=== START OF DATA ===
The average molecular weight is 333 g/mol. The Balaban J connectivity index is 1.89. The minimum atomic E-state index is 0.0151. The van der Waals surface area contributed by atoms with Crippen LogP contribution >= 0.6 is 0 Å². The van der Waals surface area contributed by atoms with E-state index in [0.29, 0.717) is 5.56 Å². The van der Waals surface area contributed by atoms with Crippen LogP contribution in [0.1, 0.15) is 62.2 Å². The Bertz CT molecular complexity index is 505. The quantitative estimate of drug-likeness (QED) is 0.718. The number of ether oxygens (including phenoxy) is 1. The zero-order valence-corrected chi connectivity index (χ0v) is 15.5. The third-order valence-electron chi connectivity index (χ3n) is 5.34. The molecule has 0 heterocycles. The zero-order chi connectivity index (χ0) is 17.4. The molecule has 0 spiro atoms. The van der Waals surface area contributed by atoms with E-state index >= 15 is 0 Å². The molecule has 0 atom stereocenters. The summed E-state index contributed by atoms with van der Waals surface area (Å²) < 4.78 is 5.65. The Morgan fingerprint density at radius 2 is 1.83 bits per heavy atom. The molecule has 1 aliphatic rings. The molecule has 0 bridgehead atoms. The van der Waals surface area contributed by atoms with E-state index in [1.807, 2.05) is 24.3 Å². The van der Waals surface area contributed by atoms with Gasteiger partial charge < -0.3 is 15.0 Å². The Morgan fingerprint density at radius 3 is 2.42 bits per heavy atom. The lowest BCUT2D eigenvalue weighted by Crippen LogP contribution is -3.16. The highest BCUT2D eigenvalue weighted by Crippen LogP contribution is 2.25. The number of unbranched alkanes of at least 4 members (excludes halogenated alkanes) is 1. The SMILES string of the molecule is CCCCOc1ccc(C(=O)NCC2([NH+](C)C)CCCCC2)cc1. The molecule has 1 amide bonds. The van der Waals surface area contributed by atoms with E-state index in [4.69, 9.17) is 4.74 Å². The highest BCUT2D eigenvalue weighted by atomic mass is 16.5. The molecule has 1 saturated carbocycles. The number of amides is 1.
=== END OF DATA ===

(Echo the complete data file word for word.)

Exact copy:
The average molecular weight is 333 g/mol. The Balaban J connectivity index is 1.89. The minimum atomic E-state index is 0.0151. The van der Waals surface area contributed by atoms with Crippen LogP contribution >= 0.6 is 0 Å². The van der Waals surface area contributed by atoms with E-state index in [0.29, 0.717) is 5.56 Å². The van der Waals surface area contributed by atoms with Crippen LogP contribution in [0.1, 0.15) is 62.2 Å². The Bertz CT molecular complexity index is 505. The quantitative estimate of drug-likeness (QED) is 0.718. The number of ether oxygens (including phenoxy) is 1. The zero-order valence-corrected chi connectivity index (χ0v) is 15.5. The third-order valence-electron chi connectivity index (χ3n) is 5.34. The molecule has 0 heterocycles. The zero-order chi connectivity index (χ0) is 17.4. The molecule has 0 spiro atoms. The van der Waals surface area contributed by atoms with E-state index >= 15 is 0 Å². The molecule has 0 atom stereocenters. The summed E-state index contributed by atoms with van der Waals surface area (Å²) < 4.78 is 5.65. The Morgan fingerprint density at radius 2 is 1.83 bits per heavy atom. The molecule has 1 aliphatic rings. The molecule has 0 bridgehead atoms. The van der Waals surface area contributed by atoms with E-state index in [1.807, 2.05) is 24.3 Å². The van der Waals surface area contributed by atoms with Gasteiger partial charge < -0.3 is 15.0 Å². The Morgan fingerprint density at radius 3 is 2.42 bits per heavy atom. The lowest BCUT2D eigenvalue weighted by Crippen LogP contribution is -3.16. The highest BCUT2D eigenvalue weighted by Crippen LogP contribution is 2.25. The number of unbranched alkanes of at least 4 members (excludes halogenated alkanes) is 1. The SMILES string of the molecule is CCCCOc1ccc(C(=O)NCC2([NH+](C)C)CCCCC2)cc1. The molecule has 1 amide bonds. The van der Waals surface area contributed by atoms with E-state index in [4.69, 9.17) is 4.74 Å². The highest BCUT2D eigenvalue weighted by atomic mass is 16.5. The molecule has 1 saturated carbocycles. The number of amides is 1.